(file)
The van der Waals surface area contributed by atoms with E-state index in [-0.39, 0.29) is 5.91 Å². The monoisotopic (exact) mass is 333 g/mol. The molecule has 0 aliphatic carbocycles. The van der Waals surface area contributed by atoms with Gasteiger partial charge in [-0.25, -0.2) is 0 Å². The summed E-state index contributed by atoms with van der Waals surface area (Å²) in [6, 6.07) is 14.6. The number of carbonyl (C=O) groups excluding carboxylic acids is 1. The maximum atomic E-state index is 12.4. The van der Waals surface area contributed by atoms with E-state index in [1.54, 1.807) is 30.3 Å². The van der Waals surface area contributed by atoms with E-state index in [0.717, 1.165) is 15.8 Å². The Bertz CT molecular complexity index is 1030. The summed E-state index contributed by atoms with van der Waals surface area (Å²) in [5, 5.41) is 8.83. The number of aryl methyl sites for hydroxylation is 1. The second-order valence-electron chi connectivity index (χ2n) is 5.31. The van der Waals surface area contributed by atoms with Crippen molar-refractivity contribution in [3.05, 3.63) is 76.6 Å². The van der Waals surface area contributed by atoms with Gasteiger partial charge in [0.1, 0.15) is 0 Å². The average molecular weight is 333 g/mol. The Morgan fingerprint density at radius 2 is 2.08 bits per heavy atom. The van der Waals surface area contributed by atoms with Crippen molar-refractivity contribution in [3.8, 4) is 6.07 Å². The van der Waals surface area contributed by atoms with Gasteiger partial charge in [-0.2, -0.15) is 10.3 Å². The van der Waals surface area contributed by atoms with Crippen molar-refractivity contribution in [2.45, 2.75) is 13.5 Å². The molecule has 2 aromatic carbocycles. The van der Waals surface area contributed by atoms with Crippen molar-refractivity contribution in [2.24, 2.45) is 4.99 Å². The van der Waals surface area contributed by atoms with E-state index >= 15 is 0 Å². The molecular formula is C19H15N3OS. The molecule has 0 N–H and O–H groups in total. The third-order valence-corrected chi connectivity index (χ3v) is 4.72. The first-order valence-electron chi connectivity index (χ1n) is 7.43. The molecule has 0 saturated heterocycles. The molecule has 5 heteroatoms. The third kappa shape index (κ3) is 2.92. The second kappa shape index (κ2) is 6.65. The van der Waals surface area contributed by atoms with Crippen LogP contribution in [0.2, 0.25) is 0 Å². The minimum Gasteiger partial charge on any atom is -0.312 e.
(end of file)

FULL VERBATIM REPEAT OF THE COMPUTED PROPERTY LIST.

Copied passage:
The van der Waals surface area contributed by atoms with E-state index in [-0.39, 0.29) is 5.91 Å². The monoisotopic (exact) mass is 333 g/mol. The molecule has 0 aliphatic carbocycles. The van der Waals surface area contributed by atoms with Gasteiger partial charge in [-0.25, -0.2) is 0 Å². The summed E-state index contributed by atoms with van der Waals surface area (Å²) in [6, 6.07) is 14.6. The number of carbonyl (C=O) groups excluding carboxylic acids is 1. The maximum atomic E-state index is 12.4. The van der Waals surface area contributed by atoms with E-state index in [1.54, 1.807) is 30.3 Å². The van der Waals surface area contributed by atoms with E-state index in [0.717, 1.165) is 15.8 Å². The Bertz CT molecular complexity index is 1030. The summed E-state index contributed by atoms with van der Waals surface area (Å²) in [5, 5.41) is 8.83. The number of aryl methyl sites for hydroxylation is 1. The second-order valence-electron chi connectivity index (χ2n) is 5.31. The van der Waals surface area contributed by atoms with Crippen molar-refractivity contribution in [3.05, 3.63) is 76.6 Å². The van der Waals surface area contributed by atoms with Gasteiger partial charge in [0.1, 0.15) is 0 Å². The average molecular weight is 333 g/mol. The Morgan fingerprint density at radius 2 is 2.08 bits per heavy atom. The van der Waals surface area contributed by atoms with Crippen molar-refractivity contribution in [3.8, 4) is 6.07 Å². The van der Waals surface area contributed by atoms with Gasteiger partial charge in [-0.2, -0.15) is 10.3 Å². The van der Waals surface area contributed by atoms with Crippen molar-refractivity contribution in [2.45, 2.75) is 13.5 Å². The molecule has 2 aromatic carbocycles. The van der Waals surface area contributed by atoms with Crippen molar-refractivity contribution in [2.24, 2.45) is 4.99 Å². The van der Waals surface area contributed by atoms with E-state index >= 15 is 0 Å². The molecular formula is C19H15N3OS. The molecule has 0 N–H and O–H groups in total. The third-order valence-corrected chi connectivity index (χ3v) is 4.72. The first-order valence-electron chi connectivity index (χ1n) is 7.43. The molecule has 0 saturated heterocycles. The molecule has 5 heteroatoms. The third kappa shape index (κ3) is 2.92. The second kappa shape index (κ2) is 6.65. The van der Waals surface area contributed by atoms with Crippen LogP contribution in [0.2, 0.25) is 0 Å². The minimum Gasteiger partial charge on any atom is -0.312 e.